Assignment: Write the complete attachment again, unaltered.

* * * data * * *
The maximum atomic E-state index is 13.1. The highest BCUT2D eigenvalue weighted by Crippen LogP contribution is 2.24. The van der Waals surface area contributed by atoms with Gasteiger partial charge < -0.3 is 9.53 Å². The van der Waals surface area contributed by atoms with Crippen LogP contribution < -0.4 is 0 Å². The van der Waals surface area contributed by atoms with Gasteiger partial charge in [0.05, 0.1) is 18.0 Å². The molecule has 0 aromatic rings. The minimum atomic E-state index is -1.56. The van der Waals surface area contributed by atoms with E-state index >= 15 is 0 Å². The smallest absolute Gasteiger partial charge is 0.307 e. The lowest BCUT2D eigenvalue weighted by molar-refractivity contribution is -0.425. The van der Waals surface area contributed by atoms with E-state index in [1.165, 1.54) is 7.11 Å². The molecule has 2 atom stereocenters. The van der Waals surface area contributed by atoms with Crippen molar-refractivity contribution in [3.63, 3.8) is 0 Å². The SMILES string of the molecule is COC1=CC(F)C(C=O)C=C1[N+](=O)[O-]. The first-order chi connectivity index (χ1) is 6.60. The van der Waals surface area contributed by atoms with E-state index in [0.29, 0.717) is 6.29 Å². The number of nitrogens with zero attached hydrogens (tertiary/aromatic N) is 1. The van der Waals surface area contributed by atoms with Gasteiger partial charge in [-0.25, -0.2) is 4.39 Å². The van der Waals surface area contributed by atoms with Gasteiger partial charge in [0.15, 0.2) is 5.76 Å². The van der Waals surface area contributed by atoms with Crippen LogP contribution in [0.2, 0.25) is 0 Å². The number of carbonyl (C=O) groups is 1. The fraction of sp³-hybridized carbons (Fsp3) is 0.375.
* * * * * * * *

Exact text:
The maximum atomic E-state index is 13.1. The highest BCUT2D eigenvalue weighted by Crippen LogP contribution is 2.24. The van der Waals surface area contributed by atoms with Gasteiger partial charge < -0.3 is 9.53 Å². The van der Waals surface area contributed by atoms with Crippen LogP contribution < -0.4 is 0 Å². The van der Waals surface area contributed by atoms with Gasteiger partial charge in [0.05, 0.1) is 18.0 Å². The molecule has 0 aromatic rings. The minimum atomic E-state index is -1.56. The van der Waals surface area contributed by atoms with E-state index >= 15 is 0 Å². The smallest absolute Gasteiger partial charge is 0.307 e. The lowest BCUT2D eigenvalue weighted by molar-refractivity contribution is -0.425. The van der Waals surface area contributed by atoms with E-state index in [1.165, 1.54) is 7.11 Å². The molecule has 2 atom stereocenters. The van der Waals surface area contributed by atoms with Crippen molar-refractivity contribution in [3.63, 3.8) is 0 Å². The SMILES string of the molecule is COC1=CC(F)C(C=O)C=C1[N+](=O)[O-]. The first-order chi connectivity index (χ1) is 6.60. The van der Waals surface area contributed by atoms with E-state index in [0.29, 0.717) is 6.29 Å². The number of nitrogens with zero attached hydrogens (tertiary/aromatic N) is 1. The van der Waals surface area contributed by atoms with Gasteiger partial charge in [-0.25, -0.2) is 4.39 Å². The van der Waals surface area contributed by atoms with Gasteiger partial charge in [0.15, 0.2) is 5.76 Å². The van der Waals surface area contributed by atoms with Crippen LogP contribution in [0.2, 0.25) is 0 Å². The number of carbonyl (C=O) groups is 1. The fraction of sp³-hybridized carbons (Fsp3) is 0.375.